5. Disability Financial Support

Adults with Asperger's syndrome may qualify for Social Security disability benefits.  An adult with autism can apply for SSI or SSDI (SSDI is only available to you if you have a work history from jobs that paid Social Security taxes).  Satisfying the requirements of a disability is not the only way to be approved for disability benefits. Individuals whose claims are not approved on the basis of specified disability listing can still seek help through a medical vocational allowance.  For more information, you can visit or call the local Social Security Office in Las Cruces: 

Las Cruces Office2141 Summit Court

Las Cruces NM 88011

(866) 563-9294

If you live elsewhere in the state of NM, you can find your local office through this website page: www.disabilitycarecenter.org/state-resources/new-mexico-social-security-disability/


6. New Mexico State Resources

This NM government website  is associated with the Developmental Disabilities Supports Division (DDSD) of New Mexico. They help with resources provided by the state for children and adults with Autism Spectrum Disorder (ASD) and their families:   https://www.nmhealth.org/about/ddsd/pgsv/autism/. Additional information and resources can also be found in the Autism Supports Training section of their website. They include Training links like:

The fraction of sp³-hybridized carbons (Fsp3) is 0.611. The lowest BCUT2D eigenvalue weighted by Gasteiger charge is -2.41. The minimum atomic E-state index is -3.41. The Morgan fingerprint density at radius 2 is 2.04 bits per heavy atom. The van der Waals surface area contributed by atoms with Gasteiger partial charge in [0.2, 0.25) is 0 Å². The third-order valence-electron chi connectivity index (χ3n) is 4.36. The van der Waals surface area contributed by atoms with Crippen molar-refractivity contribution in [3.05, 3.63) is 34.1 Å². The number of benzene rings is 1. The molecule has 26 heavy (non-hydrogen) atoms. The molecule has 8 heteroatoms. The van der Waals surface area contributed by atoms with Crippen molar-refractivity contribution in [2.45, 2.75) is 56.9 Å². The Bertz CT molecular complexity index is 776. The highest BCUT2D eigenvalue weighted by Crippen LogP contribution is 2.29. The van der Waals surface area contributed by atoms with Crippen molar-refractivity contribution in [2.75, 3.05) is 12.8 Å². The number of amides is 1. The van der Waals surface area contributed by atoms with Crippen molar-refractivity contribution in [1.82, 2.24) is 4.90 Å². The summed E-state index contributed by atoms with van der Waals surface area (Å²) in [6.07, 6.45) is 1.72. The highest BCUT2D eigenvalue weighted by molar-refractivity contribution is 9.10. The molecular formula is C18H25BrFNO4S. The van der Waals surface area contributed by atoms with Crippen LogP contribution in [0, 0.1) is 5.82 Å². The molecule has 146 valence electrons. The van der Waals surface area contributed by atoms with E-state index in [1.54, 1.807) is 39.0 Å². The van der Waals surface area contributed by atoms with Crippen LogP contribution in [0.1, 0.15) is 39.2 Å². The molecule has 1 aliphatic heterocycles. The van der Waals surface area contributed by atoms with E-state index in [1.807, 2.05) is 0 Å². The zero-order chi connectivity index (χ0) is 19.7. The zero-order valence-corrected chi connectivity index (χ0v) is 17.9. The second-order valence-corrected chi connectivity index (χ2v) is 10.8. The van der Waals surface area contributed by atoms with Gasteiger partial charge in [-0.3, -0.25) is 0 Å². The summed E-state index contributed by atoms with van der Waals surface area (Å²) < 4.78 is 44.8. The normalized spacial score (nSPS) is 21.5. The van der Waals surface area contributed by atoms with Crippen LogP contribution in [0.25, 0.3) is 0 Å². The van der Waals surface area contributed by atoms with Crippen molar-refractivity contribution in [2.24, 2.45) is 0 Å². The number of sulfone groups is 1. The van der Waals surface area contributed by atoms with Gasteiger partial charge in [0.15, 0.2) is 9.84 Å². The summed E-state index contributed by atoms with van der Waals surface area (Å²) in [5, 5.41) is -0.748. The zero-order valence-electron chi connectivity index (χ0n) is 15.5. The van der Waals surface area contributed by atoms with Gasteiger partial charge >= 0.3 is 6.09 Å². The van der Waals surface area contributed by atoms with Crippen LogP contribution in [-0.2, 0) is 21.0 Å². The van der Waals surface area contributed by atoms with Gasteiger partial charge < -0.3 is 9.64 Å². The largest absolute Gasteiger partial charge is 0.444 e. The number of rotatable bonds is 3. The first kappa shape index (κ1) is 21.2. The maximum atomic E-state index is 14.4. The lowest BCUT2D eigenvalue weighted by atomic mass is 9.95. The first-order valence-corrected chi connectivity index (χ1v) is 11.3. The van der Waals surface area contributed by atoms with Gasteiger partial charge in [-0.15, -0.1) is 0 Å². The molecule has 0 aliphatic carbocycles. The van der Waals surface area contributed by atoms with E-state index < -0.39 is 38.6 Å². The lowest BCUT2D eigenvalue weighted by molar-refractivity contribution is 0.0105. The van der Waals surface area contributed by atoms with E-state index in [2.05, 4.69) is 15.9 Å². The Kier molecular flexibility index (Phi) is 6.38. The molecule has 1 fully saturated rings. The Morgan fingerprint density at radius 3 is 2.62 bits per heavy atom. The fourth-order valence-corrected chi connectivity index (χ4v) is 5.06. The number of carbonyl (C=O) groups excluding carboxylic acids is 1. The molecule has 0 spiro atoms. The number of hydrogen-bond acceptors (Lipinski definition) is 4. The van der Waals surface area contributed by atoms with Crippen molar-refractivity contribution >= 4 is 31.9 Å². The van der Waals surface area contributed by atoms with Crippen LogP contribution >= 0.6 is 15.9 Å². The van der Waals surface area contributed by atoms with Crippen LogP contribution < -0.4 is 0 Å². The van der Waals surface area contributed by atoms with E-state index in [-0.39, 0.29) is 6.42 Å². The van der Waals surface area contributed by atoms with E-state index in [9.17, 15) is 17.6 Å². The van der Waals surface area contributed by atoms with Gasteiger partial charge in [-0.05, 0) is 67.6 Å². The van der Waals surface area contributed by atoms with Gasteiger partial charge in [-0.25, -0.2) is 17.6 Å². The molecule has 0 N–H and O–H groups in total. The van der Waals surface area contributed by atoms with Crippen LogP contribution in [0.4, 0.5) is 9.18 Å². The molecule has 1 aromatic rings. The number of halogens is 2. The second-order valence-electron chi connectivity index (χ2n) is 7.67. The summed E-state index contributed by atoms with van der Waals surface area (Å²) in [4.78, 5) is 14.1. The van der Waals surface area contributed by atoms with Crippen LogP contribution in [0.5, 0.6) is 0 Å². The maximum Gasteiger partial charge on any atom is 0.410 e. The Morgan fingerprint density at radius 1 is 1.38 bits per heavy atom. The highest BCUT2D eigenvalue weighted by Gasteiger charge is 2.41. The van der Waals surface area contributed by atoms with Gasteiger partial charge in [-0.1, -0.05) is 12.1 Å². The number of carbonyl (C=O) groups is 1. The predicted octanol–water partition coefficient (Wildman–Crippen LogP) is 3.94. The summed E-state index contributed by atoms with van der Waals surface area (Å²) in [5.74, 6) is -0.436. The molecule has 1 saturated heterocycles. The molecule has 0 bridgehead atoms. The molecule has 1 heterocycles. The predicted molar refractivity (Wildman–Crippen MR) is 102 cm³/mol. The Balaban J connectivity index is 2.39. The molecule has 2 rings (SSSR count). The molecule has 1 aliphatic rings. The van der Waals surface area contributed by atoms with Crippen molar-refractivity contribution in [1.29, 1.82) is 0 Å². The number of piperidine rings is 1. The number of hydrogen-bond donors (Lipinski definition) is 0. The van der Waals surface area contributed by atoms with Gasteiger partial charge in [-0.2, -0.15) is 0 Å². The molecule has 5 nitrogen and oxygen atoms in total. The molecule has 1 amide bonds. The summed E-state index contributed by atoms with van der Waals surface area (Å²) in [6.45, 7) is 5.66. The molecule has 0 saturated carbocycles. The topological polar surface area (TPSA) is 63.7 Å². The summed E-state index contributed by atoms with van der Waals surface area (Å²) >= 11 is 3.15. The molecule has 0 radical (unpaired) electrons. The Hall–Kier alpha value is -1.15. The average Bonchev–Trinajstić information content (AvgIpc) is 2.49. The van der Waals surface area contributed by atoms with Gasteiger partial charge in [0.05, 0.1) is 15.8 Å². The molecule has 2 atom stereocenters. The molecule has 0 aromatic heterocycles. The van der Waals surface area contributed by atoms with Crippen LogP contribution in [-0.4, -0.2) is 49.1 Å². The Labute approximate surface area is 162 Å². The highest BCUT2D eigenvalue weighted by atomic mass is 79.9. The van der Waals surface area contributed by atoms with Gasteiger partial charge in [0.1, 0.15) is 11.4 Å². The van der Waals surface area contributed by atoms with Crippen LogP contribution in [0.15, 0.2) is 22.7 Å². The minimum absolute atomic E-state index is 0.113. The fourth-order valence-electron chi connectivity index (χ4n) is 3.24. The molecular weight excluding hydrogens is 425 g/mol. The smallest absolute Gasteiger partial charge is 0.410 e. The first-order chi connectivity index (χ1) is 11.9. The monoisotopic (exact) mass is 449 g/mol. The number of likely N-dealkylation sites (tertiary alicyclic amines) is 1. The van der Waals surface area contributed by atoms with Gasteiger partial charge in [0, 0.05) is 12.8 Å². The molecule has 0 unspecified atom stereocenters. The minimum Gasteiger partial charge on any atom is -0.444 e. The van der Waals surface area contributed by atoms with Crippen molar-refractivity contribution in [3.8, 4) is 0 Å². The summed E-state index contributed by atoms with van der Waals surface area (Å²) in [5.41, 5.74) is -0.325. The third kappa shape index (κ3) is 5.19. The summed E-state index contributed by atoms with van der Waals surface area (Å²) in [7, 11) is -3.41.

7. Help with Accessing Services

To start accessing services for ASD, consider: Autism Spectrum Disorder Portal website. This is the NM Center for Development and Disability. This website has some cool features like a podcast specifically on Autism, a resource locator, online training, and even some support in Spanish. It looks like the Spanish section is a work in progress, but I went to the page and this is what they say, 

    

8. For Spanish monolinguals 

If you need autism resources including filling out social security or DD waiver forms, support groups, and have language barriers or do not know how to navigate the health system, you can call them at 505-925-6022 or send  an email at: HSC-AutismPrograms @ salud.unm.edu   

Therapy Resources

I could only find two ASD-focused therapy resources in Las Cruces, NM. I apologize but I don't have direct experience with either one of them. Most of the people I see already have counselors but they don't know they are on the spectrum until they come in for an evaluation so I don't get to see where they go once they've been diagnosed. If you know of a therapist that specializes in ASD issues/concerns, please feel free to reach out to me so I can add them to this list.


9. Counseling Las Cruces

133 Wyatt Dr UNIT 3

(575) 526-9878


10. Aprendamos Intervention Team

301 Perkins Drive Suite B

Las Cruces, NM 88005

(575) 526-6682

Please, Pretty Please! Help Me Add to this List

If you know of some great people, resources or places here in New Mexico that can help adults on the spectrum, please send me your suggestions. You will be helping your community and that feels good!